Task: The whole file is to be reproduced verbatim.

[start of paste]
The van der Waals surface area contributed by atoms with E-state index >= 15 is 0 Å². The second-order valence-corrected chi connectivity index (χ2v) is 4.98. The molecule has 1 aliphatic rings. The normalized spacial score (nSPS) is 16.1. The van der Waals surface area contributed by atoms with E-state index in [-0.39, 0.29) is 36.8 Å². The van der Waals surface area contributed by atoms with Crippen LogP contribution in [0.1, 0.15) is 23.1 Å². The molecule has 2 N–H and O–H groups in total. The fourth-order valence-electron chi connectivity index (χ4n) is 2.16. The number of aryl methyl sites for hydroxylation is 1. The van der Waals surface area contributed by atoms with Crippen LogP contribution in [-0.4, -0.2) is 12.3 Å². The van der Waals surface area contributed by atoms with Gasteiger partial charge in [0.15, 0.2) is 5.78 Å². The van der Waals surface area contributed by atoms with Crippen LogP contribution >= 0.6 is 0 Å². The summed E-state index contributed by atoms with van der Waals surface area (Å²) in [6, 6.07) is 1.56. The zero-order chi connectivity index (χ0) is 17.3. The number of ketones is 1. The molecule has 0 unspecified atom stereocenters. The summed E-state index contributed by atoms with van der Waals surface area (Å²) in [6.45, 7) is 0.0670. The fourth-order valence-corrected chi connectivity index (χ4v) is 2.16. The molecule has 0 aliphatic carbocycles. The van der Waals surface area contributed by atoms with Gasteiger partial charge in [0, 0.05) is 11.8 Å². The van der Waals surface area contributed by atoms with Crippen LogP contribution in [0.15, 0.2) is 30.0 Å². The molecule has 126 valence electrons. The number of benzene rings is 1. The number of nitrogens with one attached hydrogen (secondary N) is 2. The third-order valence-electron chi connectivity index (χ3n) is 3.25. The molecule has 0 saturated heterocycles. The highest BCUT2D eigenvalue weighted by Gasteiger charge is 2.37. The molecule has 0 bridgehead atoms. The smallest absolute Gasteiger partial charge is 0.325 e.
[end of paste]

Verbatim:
The van der Waals surface area contributed by atoms with E-state index >= 15 is 0 Å². The second-order valence-corrected chi connectivity index (χ2v) is 4.98. The molecule has 1 aliphatic rings. The normalized spacial score (nSPS) is 16.1. The van der Waals surface area contributed by atoms with E-state index in [-0.39, 0.29) is 36.8 Å². The van der Waals surface area contributed by atoms with Crippen LogP contribution in [0.1, 0.15) is 23.1 Å². The molecule has 2 N–H and O–H groups in total. The fourth-order valence-electron chi connectivity index (χ4n) is 2.16. The number of aryl methyl sites for hydroxylation is 1. The van der Waals surface area contributed by atoms with Crippen LogP contribution in [-0.4, -0.2) is 12.3 Å². The van der Waals surface area contributed by atoms with Gasteiger partial charge in [0.15, 0.2) is 5.78 Å². The van der Waals surface area contributed by atoms with Crippen LogP contribution >= 0.6 is 0 Å². The summed E-state index contributed by atoms with van der Waals surface area (Å²) in [6, 6.07) is 1.56. The zero-order chi connectivity index (χ0) is 17.3. The number of ketones is 1. The molecule has 0 unspecified atom stereocenters. The summed E-state index contributed by atoms with van der Waals surface area (Å²) in [6.45, 7) is 0.0670. The fourth-order valence-corrected chi connectivity index (χ4v) is 2.16. The molecule has 0 aliphatic carbocycles. The van der Waals surface area contributed by atoms with Gasteiger partial charge in [0, 0.05) is 11.8 Å². The van der Waals surface area contributed by atoms with Crippen LogP contribution in [0.15, 0.2) is 30.0 Å². The molecule has 126 valence electrons. The number of benzene rings is 1. The number of nitrogens with one attached hydrogen (secondary N) is 2. The third-order valence-electron chi connectivity index (χ3n) is 3.25. The molecule has 0 saturated heterocycles. The highest BCUT2D eigenvalue weighted by Gasteiger charge is 2.37. The molecule has 0 bridgehead atoms. The smallest absolute Gasteiger partial charge is 0.325 e.